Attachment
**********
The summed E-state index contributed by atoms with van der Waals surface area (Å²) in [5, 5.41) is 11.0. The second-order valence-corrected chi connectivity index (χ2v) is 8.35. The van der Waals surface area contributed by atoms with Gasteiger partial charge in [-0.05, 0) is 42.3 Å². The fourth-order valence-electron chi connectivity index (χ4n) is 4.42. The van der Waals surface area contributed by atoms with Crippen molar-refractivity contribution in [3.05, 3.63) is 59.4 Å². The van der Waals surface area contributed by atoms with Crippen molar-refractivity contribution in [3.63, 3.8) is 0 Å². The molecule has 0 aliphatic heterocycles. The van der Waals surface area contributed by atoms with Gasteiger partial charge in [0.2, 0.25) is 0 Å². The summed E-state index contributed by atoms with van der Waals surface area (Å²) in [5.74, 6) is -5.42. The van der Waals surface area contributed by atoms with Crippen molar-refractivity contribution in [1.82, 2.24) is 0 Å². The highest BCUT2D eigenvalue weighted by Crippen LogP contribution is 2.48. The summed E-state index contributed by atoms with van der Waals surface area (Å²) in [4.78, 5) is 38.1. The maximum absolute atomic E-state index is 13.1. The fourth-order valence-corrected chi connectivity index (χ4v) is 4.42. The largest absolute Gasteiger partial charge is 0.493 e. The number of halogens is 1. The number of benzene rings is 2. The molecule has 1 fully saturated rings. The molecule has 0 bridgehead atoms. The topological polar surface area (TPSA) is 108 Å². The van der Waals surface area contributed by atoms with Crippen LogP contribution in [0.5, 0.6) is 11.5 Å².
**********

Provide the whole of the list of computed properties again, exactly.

The summed E-state index contributed by atoms with van der Waals surface area (Å²) in [5, 5.41) is 11.0. The second-order valence-corrected chi connectivity index (χ2v) is 8.35. The van der Waals surface area contributed by atoms with Gasteiger partial charge in [-0.05, 0) is 42.3 Å². The fourth-order valence-electron chi connectivity index (χ4n) is 4.42. The van der Waals surface area contributed by atoms with Crippen molar-refractivity contribution in [3.05, 3.63) is 59.4 Å². The van der Waals surface area contributed by atoms with Crippen molar-refractivity contribution in [3.63, 3.8) is 0 Å². The molecule has 0 aliphatic heterocycles. The van der Waals surface area contributed by atoms with Gasteiger partial charge in [0.2, 0.25) is 0 Å². The summed E-state index contributed by atoms with van der Waals surface area (Å²) in [5.74, 6) is -5.42. The van der Waals surface area contributed by atoms with Crippen molar-refractivity contribution in [1.82, 2.24) is 0 Å². The highest BCUT2D eigenvalue weighted by Crippen LogP contribution is 2.48. The summed E-state index contributed by atoms with van der Waals surface area (Å²) in [4.78, 5) is 38.1. The maximum absolute atomic E-state index is 13.1. The fourth-order valence-corrected chi connectivity index (χ4v) is 4.42. The largest absolute Gasteiger partial charge is 0.493 e. The number of halogens is 1. The number of benzene rings is 2. The molecule has 1 fully saturated rings. The molecule has 0 bridgehead atoms. The topological polar surface area (TPSA) is 108 Å². The van der Waals surface area contributed by atoms with Crippen LogP contribution in [0.5, 0.6) is 11.5 Å².